Medicinal Qualities of Amaranth

Amaranthus species plants can be broken down into 3 basic categories, grain, leaf and ornamental. All varieties of the plant can be eaten as a green leafy vegetable when the plants are young enough and all will provide seed to one degree or another but only a few provide enough seed to be considered viable as a foodstuff. Species primarily used for their seeds are … Continue reading Medicinal Qualities of Amaranth

Chaya

Cnidoscolus chayamansa (Syn C.aconitifolius) Also called : Tree spinach Chaya or Chayamansa is originally from southern Mexico and is popular in Yucatecan Maya cuisine. Chaya grows in size from a large shrub to a small tree. It has edible leaves that are considered more nutritious than spinach that are rich in vitamin C, calcium, iron, phosphorus, and are an important source of protein. There are many … Continue reading Chaya

Cumin

Amongst the spices introduced to Mexico with the Spanish was the seed of an umbelliferous plant in the Apiaceae family (1) known as Cumin (Cuminum cyminum). Cumin was very popular in ancient Rome and containers of it were kept on the dinner table much like pepper is today. Cumin is native to an area of the Eastern Mediterranean known as the Levant. The term Levant originally meant “the … Continue reading Cumin

Medicinal Qualities of Pulque

Aguamiel and pulque are both highly nutritive liquids. Aguamiel in its raw state (prior to fermentation) contains essential amino acids, proteins, vitamins, gums and minerals and is a valuable water substitute in areas where water may be scarce or potentially contaminated and unsafe to drink. When aguamiel is dehydrated it is composed of around 90% sugars (mainly sucrose, glucose and fructose) and around 10% fructooligosaccharides (fructans – primarily … Continue reading Medicinal Qualities of Pulque

Medicinal uses of Xoconostle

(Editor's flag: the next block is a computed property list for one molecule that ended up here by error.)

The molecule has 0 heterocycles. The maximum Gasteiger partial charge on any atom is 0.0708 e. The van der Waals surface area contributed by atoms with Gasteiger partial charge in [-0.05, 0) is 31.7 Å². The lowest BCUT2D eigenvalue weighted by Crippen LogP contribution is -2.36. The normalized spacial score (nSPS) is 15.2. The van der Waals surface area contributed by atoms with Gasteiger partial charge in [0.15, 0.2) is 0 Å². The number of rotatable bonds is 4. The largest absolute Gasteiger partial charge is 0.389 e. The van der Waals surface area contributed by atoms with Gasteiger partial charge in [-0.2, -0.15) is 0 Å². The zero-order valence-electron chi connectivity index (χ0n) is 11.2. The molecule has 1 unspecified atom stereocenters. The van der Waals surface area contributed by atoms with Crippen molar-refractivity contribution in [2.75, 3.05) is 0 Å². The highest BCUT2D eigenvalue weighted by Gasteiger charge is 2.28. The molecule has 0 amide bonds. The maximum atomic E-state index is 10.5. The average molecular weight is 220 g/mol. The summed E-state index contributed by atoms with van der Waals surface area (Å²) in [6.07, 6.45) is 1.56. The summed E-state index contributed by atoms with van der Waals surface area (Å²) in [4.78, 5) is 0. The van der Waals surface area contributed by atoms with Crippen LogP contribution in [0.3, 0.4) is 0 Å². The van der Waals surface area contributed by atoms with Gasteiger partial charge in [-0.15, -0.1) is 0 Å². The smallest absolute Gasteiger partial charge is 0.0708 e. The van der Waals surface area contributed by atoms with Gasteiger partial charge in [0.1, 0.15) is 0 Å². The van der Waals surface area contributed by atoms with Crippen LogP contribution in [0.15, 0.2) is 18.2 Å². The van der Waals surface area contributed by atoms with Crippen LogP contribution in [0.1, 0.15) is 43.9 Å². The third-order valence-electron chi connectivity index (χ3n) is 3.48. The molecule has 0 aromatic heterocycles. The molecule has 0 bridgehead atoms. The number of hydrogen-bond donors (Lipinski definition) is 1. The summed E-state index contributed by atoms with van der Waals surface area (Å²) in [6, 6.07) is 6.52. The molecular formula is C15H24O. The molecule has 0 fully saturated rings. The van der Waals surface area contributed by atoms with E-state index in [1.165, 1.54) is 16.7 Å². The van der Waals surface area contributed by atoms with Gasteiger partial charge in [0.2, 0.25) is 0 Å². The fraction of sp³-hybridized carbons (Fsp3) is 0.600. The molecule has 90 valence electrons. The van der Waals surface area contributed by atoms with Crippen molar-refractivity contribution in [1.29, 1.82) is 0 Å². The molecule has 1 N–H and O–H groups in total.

The habitual consumption of the skin and fruit of the xoconostle can be useful in the control of serum glucose in individuals with Type 2 diabetes. In healthy people xoconostle can help prevent hyperglycaemic states and potentially reduce the concentration of cholesterol and triglycerides which may be related to metabolic syndrome.(Pimienta-Barros etal) Xoconostle pears (Opuntia matudae) have attracted the attention of researchers around the world due to this … Continue reading Medicinal uses of Xoconostle

Huacatay Tagetes minuta

Inca marigold, Peruvian black mint, Stinking Roger, Ocopa, Cravo-de-defunto (generic name used for Tagetes species marigolds), cravo-de-urubu (vulture marigold), enxota, Aztec marigold Huacatay is native to southern South America (Argentina, Chile, Bolivia, Peru, and the Chaco region of Paraguay). It has a liquorice like aroma/taste and is a popular culinary herb, beverage herb and medicinal tea. Plants of the Tagetes species are known as Marigolds … Continue reading Huacatay Tagetes minuta

Medicinal Uses of the Maguey

The maguey has been used in the treatment of syphilis, to accelerate the healing of wounds, as a cure for gonorrhoea, is a formidable antiseptic of the stomach and intestines and has laxative properties. According to the Antiguo Recetario Medicinal Azteca, to treat syphilis; the fluid extract of the maguey root is used, from which 10 drops are taken in the morning dissolved in a little water and 10 … Continue reading Medicinal Uses of the Maguey

The Medicinal Qualities of Nopal Cactus

The Opuntia species of cactus (also called Nopal cactus) has been used for food and medicinal purposes in México since before the time of the Aztecs. The fruits (knowns as tunas in México) and the “leaves” (botanically known as cladodes) are eaten on a daily basis. The cladodes in particular are a tasty and nutritious green vegetable (once the spines have been removed).  As a vegetable it … Continue reading The Medicinal Qualities of Nopal Cactus